Let’s face it. We all claim we want to give more attention to the things in our lives that matter.
But if we’re honest, we struggle.
I know I do.
There are just too many distractions.
The conversation going on down the hall . . . the news break on TV or the radio . . . squirrel.
And there’s that shiny box of chips that’s my constant companion, filled with more information to feed my brain buds than I will ever have time to learn. Right now, mine contains 63 apps, 4 email feeds, 40 podcasts, 22 audiobooks on Audible, and oh, yes, my phone that can connect me to anyone at anytime (and them to me).
Contributing to this dysfunction junction is the hamster in my brain.
You know the one. She’s running around constantly, panicked, saying, “Why didn’t you know THIS already???? Did you see the other thing happening over here?? You don’t want to miss THAT!!!”
Something always wants more attention.
(Please tell me I’m not alone in feeling this way. Hello?)
Truth is, it’s not easy to give more attention.
If you’ve ever struggled to give more attention to the people, work, or projects that matter, I feel ya, buddy.
Or, if you’ve ever been chastised by a colleague or loved one for not offering enough of it to the conversation or activity at hand, I have worn that t-shirt, too.
So I’ve been testing some strategies for you. Several of my clients who want more focus and more control over their time have tried them out, too, with great results.
These strategies may not be enough in a world of infinite choices. But they’re certainly a place to start to give more attention to the people and places that move you forward in your work and life.
Strategy 1: Attend First to Your Values
Of all the gazillion choices in the world, what handful of characteristics do you truly value?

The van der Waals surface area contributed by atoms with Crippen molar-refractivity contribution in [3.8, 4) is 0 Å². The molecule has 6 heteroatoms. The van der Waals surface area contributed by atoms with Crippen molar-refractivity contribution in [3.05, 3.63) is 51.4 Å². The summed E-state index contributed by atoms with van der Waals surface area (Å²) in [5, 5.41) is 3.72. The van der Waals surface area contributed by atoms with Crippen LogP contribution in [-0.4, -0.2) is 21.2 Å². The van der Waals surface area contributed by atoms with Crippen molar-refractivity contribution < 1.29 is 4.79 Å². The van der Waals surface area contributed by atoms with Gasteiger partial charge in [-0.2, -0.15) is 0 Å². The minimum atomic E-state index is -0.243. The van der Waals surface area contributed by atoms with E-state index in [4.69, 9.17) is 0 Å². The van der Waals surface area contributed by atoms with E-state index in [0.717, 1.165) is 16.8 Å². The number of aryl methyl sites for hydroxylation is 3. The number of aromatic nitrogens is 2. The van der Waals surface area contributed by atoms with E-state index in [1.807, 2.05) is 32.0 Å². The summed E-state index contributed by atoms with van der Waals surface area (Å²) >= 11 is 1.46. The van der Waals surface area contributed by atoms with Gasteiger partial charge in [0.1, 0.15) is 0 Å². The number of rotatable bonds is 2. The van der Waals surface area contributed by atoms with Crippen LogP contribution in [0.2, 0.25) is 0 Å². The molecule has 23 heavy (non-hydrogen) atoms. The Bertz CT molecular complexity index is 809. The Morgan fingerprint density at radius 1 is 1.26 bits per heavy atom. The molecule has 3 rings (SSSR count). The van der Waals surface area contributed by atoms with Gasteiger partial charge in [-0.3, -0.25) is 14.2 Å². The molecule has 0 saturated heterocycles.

Relationships? Adventure? Beauty? Achievement?
You probably know the values which resonate with you most.
But is your attention in line with them?
I often think of it like this.
My grandmother (we called her Muz) used to tell me about taking Pop’s cashed paycheck each week and separating the money into different envelopes marked “Electric” or “Rent” or “Food” or my favorite, “Mad Money.”
She’d lay down the dollars for the fixed costs first–usually rent. She’d created an order of importance for the rest, and some weeks, some envelopes went empty (sorry, mad money).
The envelopes for our attention today are our values.
We probably have a lot of them lying on our mental kitchen tables—things that range from “Family Health” to “Should I Leave My Job” to “Vegan Desserts” to “Getting the New High School Built” to “Budgeting for House Repairs” to “Things I Must Not Forget to Worry About.”
Knowing our values helps us know which ones to fill up with our attention first.
The rest just have to sit there, empty. And they’ll survive. So will you.
So what do you value? What envelopes will get filled with your attention first, and always?
(Not sure what you value? Clarity is crucial for any successful career. I guide you through how to find them as part of my online Create Career Clarity mini-course, designed to help you create a fresh picture of who you are and what you want at work–all in about an hour.)
Strategy 2: Turn Down the Noise
I’m writing the first draft of this article in a local cafe where some British band is wailing on the piped-in music.
I don’t know the song, nor can I make out the lyrics. But my brain keeps spending calories trying to figure it out, instead of burning focused energy to finish this article.